- The Residential Asset Securities Corporation, Series 2000-KS2 trust was paid off and dissolved during the month of October 2006. At that time, the outstanding principal balance on Nicholls’ Mortgage Loan was $93,518.08. The Servicer as of October 2006 was reported to be GMAC RFC.
- No available evidence exists as to who may have acquired the assets of the Residential Asset Securities Corporation, Series 2000-KS2 Trust once it had been paid off and dissolved.
- After a concerted attempt to learn more about the circumstances of the dissolution of the Residential Asset Securities Corporation, Series 2000-KS2 in October of 2006; and finding no trace of the Nicholls Mortgage Loan in another securitization, I concluded that discovery is necessary to unearth the truth about what became of the Nicholls Mortgage Loan thereafter.
- When the Note Endorsements, Note Allonges, Assignments of Deed of Trust, my Preliminary Research Memorandum, and my Chain of Title Tracking Tool are read together, it becomes obvious that there remain genuine issues of material fact that preclude Summary Judgment in favor of Plaintiff 21st Mortgage at this juncture.
- In fact, the paper trail reveals there has been a concerted attempt along the way to suppress the identity of the Note Owner.
- In my expert opinion, all that Residential Funding Company, LLC held as of May 14, 2012, when the ResCap entities filed for bankruptcy was the right to service the Nicholls Mortgage Loan.
Robertson also engaged a Forensic Document Examiner who submitted an expert affidavit detailing the reasons why he concluded the Note and Allonges proffered by 21st Mortgage were fabricated “copies” and not originals.
On April 28, 2016, the Trial Court entered an order of final judgment in favor of 21st Mortgage that disregarded Ms. McDonnell’s chain of title analysis and ignored the Forensic Document Examiner’s findings.
Mr. Robertson successfully appealed that order and on October 30, 2017, the Court of Appeals for the State of Washington, Division 1, remanded the case for trial to determine if the Note and Allonges were original, and whether the Allonges were permanently affixed to the Note on the date 21st Mortgage filed its Complaint.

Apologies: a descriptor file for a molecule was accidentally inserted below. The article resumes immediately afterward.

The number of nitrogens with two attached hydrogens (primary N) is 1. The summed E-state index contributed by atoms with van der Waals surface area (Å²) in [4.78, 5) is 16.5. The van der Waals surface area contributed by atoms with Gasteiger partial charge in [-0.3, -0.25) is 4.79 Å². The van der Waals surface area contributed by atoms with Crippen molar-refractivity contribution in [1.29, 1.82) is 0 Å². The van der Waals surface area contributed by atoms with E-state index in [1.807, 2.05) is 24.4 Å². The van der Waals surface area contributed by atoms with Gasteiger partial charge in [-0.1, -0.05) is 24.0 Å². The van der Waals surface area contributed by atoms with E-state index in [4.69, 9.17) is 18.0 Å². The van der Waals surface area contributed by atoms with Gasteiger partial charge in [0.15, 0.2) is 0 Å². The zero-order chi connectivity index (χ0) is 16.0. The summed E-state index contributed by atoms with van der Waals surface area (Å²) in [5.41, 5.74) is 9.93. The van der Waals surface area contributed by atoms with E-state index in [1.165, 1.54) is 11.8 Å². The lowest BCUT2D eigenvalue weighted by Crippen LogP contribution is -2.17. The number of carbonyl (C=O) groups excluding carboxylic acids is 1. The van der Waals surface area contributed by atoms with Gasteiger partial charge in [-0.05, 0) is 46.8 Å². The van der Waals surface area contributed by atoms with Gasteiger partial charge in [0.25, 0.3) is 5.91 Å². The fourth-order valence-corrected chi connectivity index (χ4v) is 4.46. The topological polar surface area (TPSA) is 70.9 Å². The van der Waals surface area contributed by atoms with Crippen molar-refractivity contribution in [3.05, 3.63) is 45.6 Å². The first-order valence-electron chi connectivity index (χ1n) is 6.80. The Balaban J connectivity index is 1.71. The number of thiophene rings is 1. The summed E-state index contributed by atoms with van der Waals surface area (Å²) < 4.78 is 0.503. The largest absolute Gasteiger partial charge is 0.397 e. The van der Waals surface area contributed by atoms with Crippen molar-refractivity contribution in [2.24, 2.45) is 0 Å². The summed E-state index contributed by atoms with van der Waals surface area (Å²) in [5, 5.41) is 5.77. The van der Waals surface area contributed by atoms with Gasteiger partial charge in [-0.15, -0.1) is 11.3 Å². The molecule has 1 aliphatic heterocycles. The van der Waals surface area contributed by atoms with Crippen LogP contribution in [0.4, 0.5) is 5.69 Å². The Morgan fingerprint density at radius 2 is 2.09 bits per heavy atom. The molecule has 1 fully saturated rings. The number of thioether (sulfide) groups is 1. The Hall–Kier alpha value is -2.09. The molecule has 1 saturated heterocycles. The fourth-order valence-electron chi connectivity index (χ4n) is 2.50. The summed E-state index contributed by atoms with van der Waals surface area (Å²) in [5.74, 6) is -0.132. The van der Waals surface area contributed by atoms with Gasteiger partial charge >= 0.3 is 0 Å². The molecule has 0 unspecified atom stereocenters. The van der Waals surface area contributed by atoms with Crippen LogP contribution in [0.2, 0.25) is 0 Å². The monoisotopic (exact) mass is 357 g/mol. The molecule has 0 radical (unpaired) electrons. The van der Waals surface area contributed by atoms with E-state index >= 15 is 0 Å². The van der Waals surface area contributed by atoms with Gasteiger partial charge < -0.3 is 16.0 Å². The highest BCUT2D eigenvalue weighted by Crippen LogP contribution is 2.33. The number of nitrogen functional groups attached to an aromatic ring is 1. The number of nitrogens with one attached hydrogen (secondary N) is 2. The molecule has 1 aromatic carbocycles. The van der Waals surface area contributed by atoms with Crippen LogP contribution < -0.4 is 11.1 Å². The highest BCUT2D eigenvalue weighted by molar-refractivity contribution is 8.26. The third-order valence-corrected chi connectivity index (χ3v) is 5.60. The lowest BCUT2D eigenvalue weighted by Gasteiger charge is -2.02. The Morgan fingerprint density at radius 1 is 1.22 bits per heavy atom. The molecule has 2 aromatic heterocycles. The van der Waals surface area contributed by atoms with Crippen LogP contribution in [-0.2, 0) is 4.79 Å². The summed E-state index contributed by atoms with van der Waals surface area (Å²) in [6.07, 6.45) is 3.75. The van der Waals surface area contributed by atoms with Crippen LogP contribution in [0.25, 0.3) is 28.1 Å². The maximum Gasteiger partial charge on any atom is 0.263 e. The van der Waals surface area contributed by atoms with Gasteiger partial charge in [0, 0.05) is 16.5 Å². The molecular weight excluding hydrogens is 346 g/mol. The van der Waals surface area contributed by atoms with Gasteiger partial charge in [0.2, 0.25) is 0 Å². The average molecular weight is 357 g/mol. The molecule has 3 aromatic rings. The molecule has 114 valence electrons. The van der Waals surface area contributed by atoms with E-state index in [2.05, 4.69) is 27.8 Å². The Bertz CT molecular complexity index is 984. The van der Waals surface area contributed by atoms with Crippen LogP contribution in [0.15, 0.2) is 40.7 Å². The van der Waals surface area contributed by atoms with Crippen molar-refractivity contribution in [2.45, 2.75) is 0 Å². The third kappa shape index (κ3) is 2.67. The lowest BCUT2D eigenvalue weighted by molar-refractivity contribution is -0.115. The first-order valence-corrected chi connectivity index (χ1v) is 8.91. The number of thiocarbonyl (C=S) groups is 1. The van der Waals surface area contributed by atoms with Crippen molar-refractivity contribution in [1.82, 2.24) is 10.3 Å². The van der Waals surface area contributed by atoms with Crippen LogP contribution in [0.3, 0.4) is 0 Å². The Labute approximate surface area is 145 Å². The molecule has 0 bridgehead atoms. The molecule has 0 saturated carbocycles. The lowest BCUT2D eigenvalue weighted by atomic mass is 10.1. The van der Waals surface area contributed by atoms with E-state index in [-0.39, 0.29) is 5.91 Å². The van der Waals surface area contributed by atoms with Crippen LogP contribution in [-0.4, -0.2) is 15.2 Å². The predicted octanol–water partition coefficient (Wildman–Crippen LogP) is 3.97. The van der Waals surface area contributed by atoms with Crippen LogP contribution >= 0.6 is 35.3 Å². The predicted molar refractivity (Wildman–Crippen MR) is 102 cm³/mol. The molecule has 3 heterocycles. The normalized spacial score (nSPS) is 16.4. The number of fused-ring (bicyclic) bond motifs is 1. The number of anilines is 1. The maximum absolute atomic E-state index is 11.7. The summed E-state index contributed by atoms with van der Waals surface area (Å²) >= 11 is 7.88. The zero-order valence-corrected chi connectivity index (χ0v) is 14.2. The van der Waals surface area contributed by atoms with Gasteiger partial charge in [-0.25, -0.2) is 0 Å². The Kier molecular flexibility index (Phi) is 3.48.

A week before trial, the Judge hearing the matter disqualified the Forensic Document Examiner which severely hampered Mr. Robertson’s defense.
21st Mortgage’s attorney filed five (5) motions to exclude Ms. McDonnell’s testimony as “irrelevant” which the Judge denied.
Ms. McDonnell testified on behalf of Mr. Robertson on September 30th and was cross-examined by 21st Mortgage’s attorney on October 4, 2021. When asked a speculative question about whether 21st Mortgage might have been in possession of the Allonges but forgot to attach them to the Complaint, Ms. McDonnell replied:
Well, we can fantasize all day about the possibilities, but the evidence is clear and convincing: the Allonges were not affixed to the Note on July 24, 2014, the date the Complaint was filed. In fact, they were non-existent until Mr. Robertson’s attorney asked about them in June 2015.
On October 5, 2021, after deliberating for approximately two hours, the jury returned a verdict in favor of Mr. Robertson finding that the three (3) Allonges were not affixed to the Note on July 24, 2014, when 21st Mortgage filed its Complaint.
Under Washington law, 21st Mortgage Corporation did not have standing to foreclose upon the 1st Deed of Trust because the Note was not specifically indorsed to it or indorsed in “blank” so that the person holding the Note could enforce it.